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Lost That Loving Feeling?

6 Aug 1999
by Troya Renee Yoder
as originally posted on Suite, Pituitary Disorders

She slowly tiptoes up the stairs, careful to stay close to the wall. Barely breathing, she is afraid to make a sound. Past the kids’ rooms, all tucked in asleep hours ago. She stops at the doorway of the master bedroom, listening. Not a sound, but quiet even breathing. Should she risk brushing her teeth? No, experience has taught her not to. She continues, ever so slowly, towards her side of the bed, and inch-by-inch shifts her weight onto the mattress. The hulking shape on the other side of the bed doesn’t make a sound. With a quiet sigh of relief, she slides under the covers and closes her eyes.

She feels a hand brush her shoulder gently, and warm breath on her neck. Eyes open wide, she fumbles in the dark for the emergency string and gives a sharp tug, as strong arms embrace her. A crash sounds somewhere down the hall. Just as the shadow makes his move, the pitter-pat of little feet burst into the room. They head directly for her side of the bed. She quickly grabs up her little one and tucks her between them. Daddy groans out loud, turning his back and falls back into a dissatisfied sleep. Mommy hugs her little one tight, pleased that her carefully crafted plan was so successful, but her heart is filled with guilt. Again.

A little extreme to avoid contact with the person you love most? Probably not, if you have a pituitary tumor. And the roles can easily be reversed. The hormone excesses and deficiencies of pituitary tumors can wreak havoc on sexual desire in both men and women. And to add insult to injury, many patients are also treated with anti-depressants, a number of which, themselves cause sexual side effects. This can be a most frustrating aspect of pituitary disease for both the patient and their significant other, and is often ignored by physicians. It is a very complex science, as the number of hormones involved is many and their roles and complex interactions are just beginning to be clearly defined.

The Hormones of Desire – This list is by no means exhaustive, but includes the male and female hormones that exert the greatest effects on sexual desire.


Many pituitary patients are also being treated for depression. A number of the most popular antidepressants, including Prozac, Zoloft, Paxil, Luvox, and Effexor, are in a class of anti-depressants known as serotonin reuptake inhibitors. With this class of antidepressants in particular, it is estimated that 30-78% of patients experience some sexual dysfunction (1). Add this to an already diminished sex drive…and you know the rest.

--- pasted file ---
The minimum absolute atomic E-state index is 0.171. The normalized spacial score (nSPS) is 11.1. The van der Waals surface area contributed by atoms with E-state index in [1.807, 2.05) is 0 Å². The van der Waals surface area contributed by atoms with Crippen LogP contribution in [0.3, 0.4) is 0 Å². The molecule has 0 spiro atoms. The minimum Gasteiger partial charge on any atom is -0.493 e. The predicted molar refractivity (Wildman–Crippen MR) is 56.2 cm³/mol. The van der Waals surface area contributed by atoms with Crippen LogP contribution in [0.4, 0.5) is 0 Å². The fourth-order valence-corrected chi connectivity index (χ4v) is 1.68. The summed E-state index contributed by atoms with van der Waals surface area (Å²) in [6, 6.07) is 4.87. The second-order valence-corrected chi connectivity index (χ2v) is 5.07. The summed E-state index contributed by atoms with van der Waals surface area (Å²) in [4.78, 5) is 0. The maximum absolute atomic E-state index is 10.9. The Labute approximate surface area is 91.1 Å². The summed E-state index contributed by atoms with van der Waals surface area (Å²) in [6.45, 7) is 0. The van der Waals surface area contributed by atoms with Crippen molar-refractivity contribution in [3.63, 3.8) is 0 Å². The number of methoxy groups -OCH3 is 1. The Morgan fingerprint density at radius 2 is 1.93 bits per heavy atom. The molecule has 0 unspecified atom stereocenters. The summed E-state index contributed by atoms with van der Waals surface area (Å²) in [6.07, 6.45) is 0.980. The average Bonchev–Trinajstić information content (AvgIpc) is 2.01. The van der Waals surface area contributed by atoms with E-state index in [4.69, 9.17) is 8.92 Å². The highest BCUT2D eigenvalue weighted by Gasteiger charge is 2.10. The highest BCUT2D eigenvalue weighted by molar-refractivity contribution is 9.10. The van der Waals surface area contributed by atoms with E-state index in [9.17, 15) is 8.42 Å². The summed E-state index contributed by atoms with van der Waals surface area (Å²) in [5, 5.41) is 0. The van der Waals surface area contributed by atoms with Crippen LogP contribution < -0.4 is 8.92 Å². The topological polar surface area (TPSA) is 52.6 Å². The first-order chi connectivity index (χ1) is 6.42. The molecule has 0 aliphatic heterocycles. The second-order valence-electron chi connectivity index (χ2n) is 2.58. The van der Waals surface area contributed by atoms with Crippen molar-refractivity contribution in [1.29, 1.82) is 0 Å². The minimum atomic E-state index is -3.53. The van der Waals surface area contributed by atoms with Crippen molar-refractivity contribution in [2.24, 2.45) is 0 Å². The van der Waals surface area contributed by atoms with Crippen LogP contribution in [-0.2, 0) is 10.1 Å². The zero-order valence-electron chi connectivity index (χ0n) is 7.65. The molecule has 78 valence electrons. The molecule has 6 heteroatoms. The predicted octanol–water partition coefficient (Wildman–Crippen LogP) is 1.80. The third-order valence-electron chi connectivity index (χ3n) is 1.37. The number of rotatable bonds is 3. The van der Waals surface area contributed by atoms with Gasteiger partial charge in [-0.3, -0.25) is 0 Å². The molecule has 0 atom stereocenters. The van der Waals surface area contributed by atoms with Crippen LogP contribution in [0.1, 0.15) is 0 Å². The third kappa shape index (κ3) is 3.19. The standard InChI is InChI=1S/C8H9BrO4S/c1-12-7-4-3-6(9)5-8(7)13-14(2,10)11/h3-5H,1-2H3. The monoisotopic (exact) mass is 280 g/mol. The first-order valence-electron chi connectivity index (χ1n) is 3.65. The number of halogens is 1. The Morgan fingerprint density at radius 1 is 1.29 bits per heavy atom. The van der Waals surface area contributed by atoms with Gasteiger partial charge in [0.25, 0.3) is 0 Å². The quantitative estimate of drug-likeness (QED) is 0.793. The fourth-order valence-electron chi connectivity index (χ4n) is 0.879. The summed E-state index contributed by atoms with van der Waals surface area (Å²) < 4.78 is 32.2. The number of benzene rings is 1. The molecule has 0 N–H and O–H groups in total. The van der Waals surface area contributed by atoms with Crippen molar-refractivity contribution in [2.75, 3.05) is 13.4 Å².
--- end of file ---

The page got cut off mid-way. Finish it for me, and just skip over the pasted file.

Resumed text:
What can you do?

If your testosterone levels are low, there are patches, creams, pills, and injectable testosterone supplements that can be prescribed to increase your active testosterone levels. However, there are some concerns regarding the potential of masculinization of such treatments when used on women.

Supposedly eating more protein and exercising more vigorously will raise your testosterone levels naturally. However, it is doubtful that these methods will increase your testosterone significantly enough to increase your sex drive. But, what do we have to lose…

A new drug called LIBIDO ™(Ardor) has been shown to be effective in treating sexual dysfunction resulting from the class of antidepressants know as serotonin reuptake inhibitors. Applications are awaiting FDA approval.

Lastly, the anti-depressant known as Wellbutrin may increase DHEA levels, which in turn will increase testosterone levels and increase libido. This treatment is thought to minimize the risk of masculinization and is usually more effective in women than men.

On A Personal Note

A total loss of sex drive was one of the first symptoms that I noticed, and the one that led me initially to the doctors. I can only speak for myself, but for me the decrease in sex drive involved a total loss of desire, sexual fantasies, and sexual responsiveness. Think back to what you thought about sex when you where eight-years-old…that is how I feel, except that aura of mystery and something forbidden is also missing. It is not difficult to imagine that this has been a major obstacle in our marriage and has yet to be resolved. Even with the effective lowering of my prolactin levels with Dostinex, and stopping Prozac, my desire has not returned. At this time, however, my testosterone is still very low for reasons that have yet to be explained. So we wait…

In the next article, "In Sickness and in Health", my husband has volunteered to tell his side of the story, and how it feels to lay on the other side of the bed.

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